Interview with Leland Moss Developing Direction at the Loeb

Working in this way, I found that the intuitive actor was more adaptable and artistically free with these techniques than some of the others who had had a lot of experience in the more traditional theatre. After all, to work under the impression that you turn yourself into another character when you're on stage for many years, and suddenly to be confronted with the simple notion that you are always you, on stage and off, is a frightening prospect.

S.H.: Of course such work requires a great deal of confidence and security for an actor to be stripped of props, make-up, costumes and pre-established moves. Grotowski suggests that the best actors are those who can mentally strip themselves naked in front of an audience, but that this goal needs years and years of training. How did you aim to achieve this in two months' time?

L.M.: I didn't expect to achieve anything near that. Nevertheless, before every rehearsal we spend nearly an hour doing various exercises in order to free ourselves and give ourselves to each other. After much experimentation, we evolved our own peculiar brand of "energy transference," which is a difficult concept to describe and even more difficult to participate in correctly. The goal of the exercise is for the actor to strip away blocks-physical, mental, emotional-which hamper his ability to respond on impulse.

Obviously, this sort of goal requires years of deep concentration, yet we felt it important enough to try.

S.H.: Did you participate in the exercises as well?


L.M.: Oh yes, and the stage management and technical crew, as well. The idea was to evolve everything connected with the show simultaneously, as opposed to the conventional manner of presenting the cast with a drawing of their set and costumes at the first meeting.

The whole process of rehearsal has been like interpreting a drama; this fluid state has only been possible, I think, because within the structure of Chekhov's play we were allowed to spend so much time in exercises and experimentation. This was one reason why I chose Chekhov and not a loosely constructed modern play which, though it might be more "relevant," would allow us too much freedom to rewrite and re-create. Chekhov is like God to us: nothing can be changed without the most careful examination of why he wrote it-and when we find out why, we realize its need to be retained.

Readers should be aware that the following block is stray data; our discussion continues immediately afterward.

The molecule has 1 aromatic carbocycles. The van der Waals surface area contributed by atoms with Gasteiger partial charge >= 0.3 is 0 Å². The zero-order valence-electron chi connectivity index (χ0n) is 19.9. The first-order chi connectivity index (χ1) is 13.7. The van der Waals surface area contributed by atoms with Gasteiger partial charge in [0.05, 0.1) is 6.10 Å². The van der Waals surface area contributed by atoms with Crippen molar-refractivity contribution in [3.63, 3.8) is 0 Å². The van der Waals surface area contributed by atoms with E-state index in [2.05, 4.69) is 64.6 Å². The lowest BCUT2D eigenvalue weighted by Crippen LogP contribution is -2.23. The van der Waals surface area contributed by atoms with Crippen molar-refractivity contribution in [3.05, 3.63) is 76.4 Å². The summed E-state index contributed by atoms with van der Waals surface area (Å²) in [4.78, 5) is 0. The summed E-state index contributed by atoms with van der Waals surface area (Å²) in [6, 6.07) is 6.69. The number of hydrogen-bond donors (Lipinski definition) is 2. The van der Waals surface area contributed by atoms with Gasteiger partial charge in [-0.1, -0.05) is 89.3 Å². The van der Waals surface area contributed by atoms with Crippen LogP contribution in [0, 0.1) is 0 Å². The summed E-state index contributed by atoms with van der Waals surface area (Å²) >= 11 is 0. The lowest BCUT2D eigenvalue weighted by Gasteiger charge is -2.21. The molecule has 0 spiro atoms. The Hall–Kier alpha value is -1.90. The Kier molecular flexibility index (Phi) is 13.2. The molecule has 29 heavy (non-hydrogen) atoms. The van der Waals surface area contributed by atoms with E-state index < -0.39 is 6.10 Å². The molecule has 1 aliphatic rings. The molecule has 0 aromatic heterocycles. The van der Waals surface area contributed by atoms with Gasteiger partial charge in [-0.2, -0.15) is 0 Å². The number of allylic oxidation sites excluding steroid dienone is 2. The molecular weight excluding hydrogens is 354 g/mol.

S.H.: I notice from having watched some of the rehearsals that your techniques lead to some odd conclusions; for example, replacing a samovar with a gaudy pink pillow.

L.M: The actors control the lights, the sound, the props, the set, and the costumes; even these technicalities will vary from night to night as new ideas are formed. Now if you have a silver samovar on stage, the object is so clearly defined that it tends to dominate the actor, and he can only respond to it in a muted, basically cinematic fashion. However, an object chosen to have no meaning in its own sense can mirror the actors reactions toward it.

Thus, if a pillow is said to be a samovar, what it does is to be a samovar for as long as the actors say so, and by their use of it, the actors can show the non-Russian audience more completely what a samovar means to Chekhov's characters.

Similarly, at other times the actors perform the sub-text of a scene as animals; if we show the sub-text of an object with something which is non-specific, we show the inner reality of a scene by playing against its superficial level. All scenes on stage are like icebergs, and when one prepares for them one discovers, hopefully, the 90 per cent that is submerged.

In theatre today that top 10 per cent is no longer very interesting because you can see it closer up in films. What we are trying to show is part of the other 90 per cent by these distortions and exaggerations.

S.H.: One of the most exciting theatrical experience of my life was watching Peter Brook's Grotowski-influenced experimental production of The Tempest in London, which he advertised as an "open rehearsal." I gather you did not want to use the words "opening night" or "production" in connection with Three Sisters?

L.M.: No, because this immediately suggests a "finished" performance. With our show, we have gone through a process of discovery, and each night we will present what we have discovered so far. Ideally, I would like to continue rehearsals for four more months, in order to condense Chekhov's play into something which is really the most intense essence of the thing, something which would only take an hour and a half at the most to perform. Much of what the audience will see is only a means to that end, but I hope that in a few places there are flashes of what we would like the final product to be.

S.H.: This surely is the luxury of a university theatre?